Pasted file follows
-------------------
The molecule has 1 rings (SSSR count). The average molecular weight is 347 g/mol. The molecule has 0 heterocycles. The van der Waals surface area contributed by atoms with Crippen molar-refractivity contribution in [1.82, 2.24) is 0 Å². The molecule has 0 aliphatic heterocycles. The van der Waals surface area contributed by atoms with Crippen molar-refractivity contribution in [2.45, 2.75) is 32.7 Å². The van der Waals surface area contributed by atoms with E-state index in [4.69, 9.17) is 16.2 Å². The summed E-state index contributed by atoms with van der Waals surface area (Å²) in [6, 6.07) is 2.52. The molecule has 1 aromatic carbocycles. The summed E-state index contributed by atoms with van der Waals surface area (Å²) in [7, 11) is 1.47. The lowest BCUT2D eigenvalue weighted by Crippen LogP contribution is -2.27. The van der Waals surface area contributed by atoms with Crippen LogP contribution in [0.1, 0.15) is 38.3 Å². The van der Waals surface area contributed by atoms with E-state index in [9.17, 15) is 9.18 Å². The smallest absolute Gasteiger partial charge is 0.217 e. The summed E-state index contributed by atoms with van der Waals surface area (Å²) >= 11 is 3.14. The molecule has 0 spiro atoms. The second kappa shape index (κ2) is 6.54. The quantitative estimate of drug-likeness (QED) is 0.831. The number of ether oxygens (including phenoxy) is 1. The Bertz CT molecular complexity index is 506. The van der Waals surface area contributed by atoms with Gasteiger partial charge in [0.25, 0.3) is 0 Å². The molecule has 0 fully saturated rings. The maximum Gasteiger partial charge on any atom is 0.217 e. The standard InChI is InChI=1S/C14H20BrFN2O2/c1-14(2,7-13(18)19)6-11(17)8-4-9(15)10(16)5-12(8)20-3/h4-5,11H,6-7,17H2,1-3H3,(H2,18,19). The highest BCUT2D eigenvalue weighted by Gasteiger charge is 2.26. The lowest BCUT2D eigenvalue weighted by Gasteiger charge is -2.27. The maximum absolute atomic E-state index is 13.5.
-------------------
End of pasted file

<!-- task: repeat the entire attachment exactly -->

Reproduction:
The molecule has 1 rings (SSSR count). The average molecular weight is 347 g/mol. The molecule has 0 heterocycles. The van der Waals surface area contributed by atoms with Crippen molar-refractivity contribution in [1.82, 2.24) is 0 Å². The molecule has 0 aliphatic heterocycles. The van der Waals surface area contributed by atoms with Crippen molar-refractivity contribution in [2.45, 2.75) is 32.7 Å². The van der Waals surface area contributed by atoms with E-state index in [4.69, 9.17) is 16.2 Å². The summed E-state index contributed by atoms with van der Waals surface area (Å²) in [6, 6.07) is 2.52. The molecule has 1 aromatic carbocycles. The summed E-state index contributed by atoms with van der Waals surface area (Å²) in [7, 11) is 1.47. The lowest BCUT2D eigenvalue weighted by Crippen LogP contribution is -2.27. The van der Waals surface area contributed by atoms with Crippen LogP contribution in [0.1, 0.15) is 38.3 Å². The van der Waals surface area contributed by atoms with E-state index in [9.17, 15) is 9.18 Å². The smallest absolute Gasteiger partial charge is 0.217 e. The summed E-state index contributed by atoms with van der Waals surface area (Å²) >= 11 is 3.14. The molecule has 0 spiro atoms. The second kappa shape index (κ2) is 6.54. The quantitative estimate of drug-likeness (QED) is 0.831. The number of ether oxygens (including phenoxy) is 1. The Bertz CT molecular complexity index is 506. The van der Waals surface area contributed by atoms with Gasteiger partial charge in [0.25, 0.3) is 0 Å². The molecule has 0 fully saturated rings. The maximum Gasteiger partial charge on any atom is 0.217 e. The standard InChI is InChI=1S/C14H20BrFN2O2/c1-14(2,7-13(18)19)6-11(17)8-4-9(15)10(16)5-12(8)20-3/h4-5,11H,6-7,17H2,1-3H3,(H2,18,19). The highest BCUT2D eigenvalue weighted by Gasteiger charge is 2.26. The lowest BCUT2D eigenvalue weighted by Gasteiger charge is -2.27. The maximum absolute atomic E-state index is 13.5.